The internet has assured us that payments for your bills and subscriptions are just a few clicks away. Enter in your banking or credit details and you’ve seemingly made your life more efficient. However, you may end up paying for services, products, and trials that you don’t use and it’s often difficult and time consuming to part to ways. Thankfully, Hiatus has made this a non-issue. It’s an newly-funded app that consolidates and manages your subscriptions allowing you to unsubscribe and cancel without having to figure out each company’s process for cancelling, which can be intentionally very convoluted.
AlleyWatch chatted with cofounder David Callis about the app and their experience raising their first round of funding.
Who were your investors and how much did you raise?
We raised $1.2M in a Seed round.
Tell us about Hiatus.
Hiatus is an app that finds (and can help cancel) your subscriptions, bills and forgotten free trials. Hiatus now offers a One-Tap Bill Negotiation service within the app.
What inspired you to start Hiatus?
All of my subscriptions and auto-pay accounts were starting to stress me out. I didn’t know who was auto-charging me, much less whether I was paying a good price. I did know these charges were buried within my bank statement but found it inconvenient to sift through all of my transactions and then set calendar reminders for when I would be auto-charged. Todd and I basically treated this a design problem.
How is it different?
With regard to functionality, Hiatus alerts you before auto-payments occur.
What market you are targeting and how big is it?
Subscribers to digital services like CBS All Access, Netflix; anyone who pays for their cell phone service, Comcast, DirecTV, etc.
What’s your business model?
We are becoming an automated financial assistant that sits between consumers and financial service providers. Our software is essentially identifying and suggesting relevant, unbiased ways for our users to have more money in the bank account. When you follow a recommendation, a financial service provider involved in the recommendation may pay us.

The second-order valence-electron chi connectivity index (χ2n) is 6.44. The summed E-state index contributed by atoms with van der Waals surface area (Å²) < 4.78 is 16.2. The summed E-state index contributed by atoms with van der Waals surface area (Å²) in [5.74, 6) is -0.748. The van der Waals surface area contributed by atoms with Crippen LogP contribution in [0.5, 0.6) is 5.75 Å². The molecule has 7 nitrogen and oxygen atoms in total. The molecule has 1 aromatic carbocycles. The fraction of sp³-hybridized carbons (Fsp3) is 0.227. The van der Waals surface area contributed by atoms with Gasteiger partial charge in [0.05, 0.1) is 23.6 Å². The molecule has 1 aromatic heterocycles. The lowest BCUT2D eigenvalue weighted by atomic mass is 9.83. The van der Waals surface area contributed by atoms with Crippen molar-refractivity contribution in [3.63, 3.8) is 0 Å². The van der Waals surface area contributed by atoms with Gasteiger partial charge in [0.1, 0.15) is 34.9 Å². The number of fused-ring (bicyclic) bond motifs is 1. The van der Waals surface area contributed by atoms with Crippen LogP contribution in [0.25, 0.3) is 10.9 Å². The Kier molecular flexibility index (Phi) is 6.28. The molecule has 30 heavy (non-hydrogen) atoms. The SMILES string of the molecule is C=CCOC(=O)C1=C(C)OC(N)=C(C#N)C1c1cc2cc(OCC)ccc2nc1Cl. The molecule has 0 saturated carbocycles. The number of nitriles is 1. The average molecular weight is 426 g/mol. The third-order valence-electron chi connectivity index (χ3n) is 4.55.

What are some underrated subscriptions we are missing out on?
What was the funding process like?
We bootstrapped as long as possible before opening the round. We used this time to develop the product, test different models and optimize cost inputs. We were then able to just show the product and our metrics to investors. This made the funding process quicker than we initially expected.
What are the biggest challenges that you faced while raising capital?
Shifting focus away from users to investors negatively affected how we responded to user feedback. The process was relatively quick so we fortunately did not have too many setbacks.
What factors about your business led your investors to write the check?
In addition to several of our investors having subscription problems themselves, they were most attracted to the fact our business model is based on saving money for our users. The more money consumers keep in their bank accounts, the more Hiatus grows.
What are the milestones you plan to achieve in the next six months?
We think we can reduce subscription and bill waste by $25M between now and September.
What advice can you offer companies in New York that do not have a fresh injection of capital in the bank?
Keep costs low and continue being resourceful.
Where do you see the company going now over the near term?
Just keep tracking consumer finance problems and then evaluate whether our company is in a good position to solve these problems. Right now, we’re taking a close look at an in-app bill pay feature.
Where is your favorite bar in the city for an after work drink?